Marathas, Mughals, and Nationalism

Dr. Santosh Kumar Mohapatra*

A serious attempt is made by the present right-wing ruling dispensation at the center to erase history, disown the veracity of historical facts, distorts basic truths to downplay the complexities of India’s multi-religious history. The effort is also made to blur the difference between the veracity of history and propaganda and present a saffronized version of the same historical story to suit their political interest. History is based on evidence, facts, and reasoning, while propaganda is meant to twist even basic truths.

RSS stalwarts have time and again called for the ‘rewriting’ of history. Corroborating the same Union Home Minister Amit Shah called for a revision of history from an “Indian standpoint”. This means Muslim rulers to be depicted as villains while Hindu as patriots.

There has been a deliberate rise of jingoist Hindi cinemas like Bajirao Mastani, Padmaavat, Manikarnika, Kesari; Panipat, and Tanhaji in which audiences are being fed historically and chronologically inaccurate tales that are ‘retold’ versions meant to maneuver ultra-nationalistic sentiments.

Chhatrapati Shivaji Maharaj died on 3 April 1680, but even today, he continues to be celebrated as Maharashtra’s tallest icon. The warrior king is known for establishing the Maratha Empire, which lasted for close to two centuries. But today, Shivaji is picturized as the iconic leader, anti-Muslim who established Hindu rule and fought Mughals. Right-wing politicians championed him as a central part of the “Hindu nationalist ideology” for electoral dividends.

In January 2019, before the Lok Sabha election, Amit Shah had compared the imminent elections to the third battle of Panipat and urged that the BJP had to win the polls this time as defeat of the Marathas in Panipat “enslaved” the country for 200 years. Maratha forces were defeated by the army of Afghan ruler Ahmed Shah Durrani (Abdali) in the battle of Panipat 1761.

Indirectly, in order to woo Maratha voters, he has projected Maratha’s regime as a symbol of Hindu nationalism while Muslim regime as invaders –the philosophy surreptitiously harboured by his own party. This is clearly evident that recently, Yogi Adityanath  has made incendiary rhetoric and compared Mughals’ rule to slavery and questioned how Mughals can be considered as a hero in India.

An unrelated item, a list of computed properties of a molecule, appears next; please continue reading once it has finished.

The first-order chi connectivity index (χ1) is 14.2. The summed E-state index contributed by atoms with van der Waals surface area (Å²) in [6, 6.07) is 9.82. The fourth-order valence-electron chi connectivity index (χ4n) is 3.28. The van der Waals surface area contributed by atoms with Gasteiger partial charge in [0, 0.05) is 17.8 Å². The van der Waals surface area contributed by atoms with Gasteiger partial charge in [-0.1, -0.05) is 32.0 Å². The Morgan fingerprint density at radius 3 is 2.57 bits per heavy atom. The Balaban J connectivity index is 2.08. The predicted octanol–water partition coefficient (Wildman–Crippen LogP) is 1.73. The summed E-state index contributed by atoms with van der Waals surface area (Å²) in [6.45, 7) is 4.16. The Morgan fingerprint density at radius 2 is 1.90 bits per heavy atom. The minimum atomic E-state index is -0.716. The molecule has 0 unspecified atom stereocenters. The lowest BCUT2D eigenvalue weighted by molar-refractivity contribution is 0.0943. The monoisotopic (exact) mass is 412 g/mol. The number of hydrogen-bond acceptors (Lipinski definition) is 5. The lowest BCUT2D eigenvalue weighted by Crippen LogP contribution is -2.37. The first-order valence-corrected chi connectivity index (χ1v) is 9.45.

But what is reprehensible, abominable is that Yogi Adityanath  took an irrational decision to rename the upcoming “Mughal museum” after Chatrapati Shivaji Maharaja whom they think as a symbol of Hindu nationalism and anti-Muslim rulers. But the progenitor/ forefather of Yogi Adityanath’s own religious community were recipients of patronage, gifts, and grants from Mughals rules’ India. Yogi Adityanath ‘s such communal decision amounts to a distortion of history.

Every ruler before independence had some positive as well as a negative contribution, though all wanted to spread their hegemony by any means. Mughals have plundered but Marathas were not different. It was quite wrong to dub all Mughal rulers as anti-Hindu. Actually, all Mughal rulers were not anti- Hindu.

The incorporation of the Brahmanical and other non-Islamic religious elites into the Mughal patronage system was an integral part of the broader political process of the integration of various regional and local ruling elites into the Mughal apparatus.

According to Dr. Rameshwar Prasad Bahuguna, “The entry of Rajput chiefs into the Mughal nobility was followed by gradual extension of Mughal patronage to Brahmans and Brahmanical institution. The dominant class of Brahmans of Bañaras had links with the Mughal court and the Mughal ruling class.

In reality, present Hindu nationalism, emulated by Right-wing rulers (both center and states) in India is not the same as the Hindu nationalism advocated by Shivaji. It is rather much similar to Hindu nationalism propounded by Veer Savarkar (founder of Hindu Mahasabha) which is alleged to have triggered an Intolerant India. Most of the followers of Veer Savarkar were Marathi Brahmins, who later established RSS (Rashtriya Swayansewak Sangh) at the geographical center of India – Nagpur.